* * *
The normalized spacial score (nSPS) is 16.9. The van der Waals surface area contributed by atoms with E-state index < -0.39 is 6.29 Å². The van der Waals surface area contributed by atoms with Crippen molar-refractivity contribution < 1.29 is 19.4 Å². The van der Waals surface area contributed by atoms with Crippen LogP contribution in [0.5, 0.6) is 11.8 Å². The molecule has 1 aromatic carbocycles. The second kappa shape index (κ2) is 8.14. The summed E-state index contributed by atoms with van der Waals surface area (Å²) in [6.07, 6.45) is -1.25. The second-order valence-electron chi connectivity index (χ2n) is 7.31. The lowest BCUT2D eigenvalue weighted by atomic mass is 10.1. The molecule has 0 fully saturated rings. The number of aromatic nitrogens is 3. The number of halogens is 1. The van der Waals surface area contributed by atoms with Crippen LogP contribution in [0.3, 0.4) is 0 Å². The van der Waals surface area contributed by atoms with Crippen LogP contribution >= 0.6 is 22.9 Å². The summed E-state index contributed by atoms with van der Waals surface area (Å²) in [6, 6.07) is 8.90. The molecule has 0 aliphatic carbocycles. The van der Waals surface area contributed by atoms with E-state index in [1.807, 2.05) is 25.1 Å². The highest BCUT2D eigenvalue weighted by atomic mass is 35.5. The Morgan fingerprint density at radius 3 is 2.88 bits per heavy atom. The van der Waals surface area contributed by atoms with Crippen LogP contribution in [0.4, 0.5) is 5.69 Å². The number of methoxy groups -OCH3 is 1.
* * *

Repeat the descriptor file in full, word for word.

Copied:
The normalized spacial score (nSPS) is 16.9. The van der Waals surface area contributed by atoms with E-state index < -0.39 is 6.29 Å². The van der Waals surface area contributed by atoms with Crippen molar-refractivity contribution < 1.29 is 19.4 Å². The van der Waals surface area contributed by atoms with Crippen LogP contribution in [0.5, 0.6) is 11.8 Å². The molecule has 1 aromatic carbocycles. The second kappa shape index (κ2) is 8.14. The summed E-state index contributed by atoms with van der Waals surface area (Å²) in [6.07, 6.45) is -1.25. The second-order valence-electron chi connectivity index (χ2n) is 7.31. The lowest BCUT2D eigenvalue weighted by atomic mass is 10.1. The molecule has 0 fully saturated rings. The number of aromatic nitrogens is 3. The number of halogens is 1. The van der Waals surface area contributed by atoms with Crippen LogP contribution in [0.3, 0.4) is 0 Å². The van der Waals surface area contributed by atoms with Crippen LogP contribution >= 0.6 is 22.9 Å². The summed E-state index contributed by atoms with van der Waals surface area (Å²) in [6, 6.07) is 8.90. The molecule has 0 aliphatic carbocycles. The van der Waals surface area contributed by atoms with E-state index in [1.807, 2.05) is 25.1 Å². The highest BCUT2D eigenvalue weighted by atomic mass is 35.5. The Morgan fingerprint density at radius 3 is 2.88 bits per heavy atom. The van der Waals surface area contributed by atoms with Crippen LogP contribution in [0.4, 0.5) is 5.69 Å². The number of methoxy groups -OCH3 is 1.